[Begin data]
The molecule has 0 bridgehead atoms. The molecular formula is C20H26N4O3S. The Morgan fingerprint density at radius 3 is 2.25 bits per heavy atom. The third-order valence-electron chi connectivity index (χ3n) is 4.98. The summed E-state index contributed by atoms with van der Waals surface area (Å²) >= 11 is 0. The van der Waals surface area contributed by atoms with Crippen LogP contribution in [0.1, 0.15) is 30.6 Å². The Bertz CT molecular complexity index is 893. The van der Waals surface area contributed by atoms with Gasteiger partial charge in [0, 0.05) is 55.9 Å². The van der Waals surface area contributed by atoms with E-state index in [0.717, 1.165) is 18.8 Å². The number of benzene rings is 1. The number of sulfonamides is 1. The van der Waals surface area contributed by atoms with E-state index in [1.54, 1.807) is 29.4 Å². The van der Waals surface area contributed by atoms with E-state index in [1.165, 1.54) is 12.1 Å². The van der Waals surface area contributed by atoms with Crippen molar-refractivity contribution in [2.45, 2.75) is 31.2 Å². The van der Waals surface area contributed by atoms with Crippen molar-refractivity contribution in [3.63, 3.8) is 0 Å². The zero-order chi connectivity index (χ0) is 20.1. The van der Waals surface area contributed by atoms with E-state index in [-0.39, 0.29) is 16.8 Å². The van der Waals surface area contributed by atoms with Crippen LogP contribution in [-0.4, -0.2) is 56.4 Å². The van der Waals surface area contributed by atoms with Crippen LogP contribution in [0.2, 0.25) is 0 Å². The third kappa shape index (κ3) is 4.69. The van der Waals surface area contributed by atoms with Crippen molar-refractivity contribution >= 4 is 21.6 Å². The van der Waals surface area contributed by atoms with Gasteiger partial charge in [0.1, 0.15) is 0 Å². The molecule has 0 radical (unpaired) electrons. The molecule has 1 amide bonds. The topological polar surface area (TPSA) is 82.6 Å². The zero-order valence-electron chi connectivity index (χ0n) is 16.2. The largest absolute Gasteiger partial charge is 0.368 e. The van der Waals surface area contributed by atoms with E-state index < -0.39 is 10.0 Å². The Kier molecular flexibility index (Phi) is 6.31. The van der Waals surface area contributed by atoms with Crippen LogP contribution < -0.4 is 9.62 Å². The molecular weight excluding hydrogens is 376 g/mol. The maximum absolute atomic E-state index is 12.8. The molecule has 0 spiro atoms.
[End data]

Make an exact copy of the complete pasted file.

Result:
The molecule has 0 bridgehead atoms. The molecular formula is C20H26N4O3S. The Morgan fingerprint density at radius 3 is 2.25 bits per heavy atom. The third-order valence-electron chi connectivity index (χ3n) is 4.98. The summed E-state index contributed by atoms with van der Waals surface area (Å²) >= 11 is 0. The van der Waals surface area contributed by atoms with Crippen LogP contribution in [0.1, 0.15) is 30.6 Å². The Bertz CT molecular complexity index is 893. The van der Waals surface area contributed by atoms with Gasteiger partial charge in [0, 0.05) is 55.9 Å². The van der Waals surface area contributed by atoms with E-state index in [0.717, 1.165) is 18.8 Å². The number of benzene rings is 1. The number of sulfonamides is 1. The van der Waals surface area contributed by atoms with E-state index in [1.54, 1.807) is 29.4 Å². The van der Waals surface area contributed by atoms with E-state index in [1.165, 1.54) is 12.1 Å². The van der Waals surface area contributed by atoms with Crippen molar-refractivity contribution in [2.45, 2.75) is 31.2 Å². The van der Waals surface area contributed by atoms with Crippen molar-refractivity contribution in [3.63, 3.8) is 0 Å². The zero-order chi connectivity index (χ0) is 20.1. The van der Waals surface area contributed by atoms with E-state index in [-0.39, 0.29) is 16.8 Å². The van der Waals surface area contributed by atoms with Crippen LogP contribution in [-0.4, -0.2) is 56.4 Å². The van der Waals surface area contributed by atoms with Crippen LogP contribution in [0.2, 0.25) is 0 Å². The third kappa shape index (κ3) is 4.69. The van der Waals surface area contributed by atoms with Crippen molar-refractivity contribution >= 4 is 21.6 Å². The van der Waals surface area contributed by atoms with Gasteiger partial charge in [0.1, 0.15) is 0 Å². The molecule has 0 radical (unpaired) electrons. The molecule has 1 amide bonds. The topological polar surface area (TPSA) is 82.6 Å². The zero-order valence-electron chi connectivity index (χ0n) is 16.2. The largest absolute Gasteiger partial charge is 0.368 e. The van der Waals surface area contributed by atoms with E-state index < -0.39 is 10.0 Å². The Kier molecular flexibility index (Phi) is 6.31. The van der Waals surface area contributed by atoms with Crippen LogP contribution < -0.4 is 9.62 Å². The molecular weight excluding hydrogens is 376 g/mol. The maximum absolute atomic E-state index is 12.8. The molecule has 0 spiro atoms.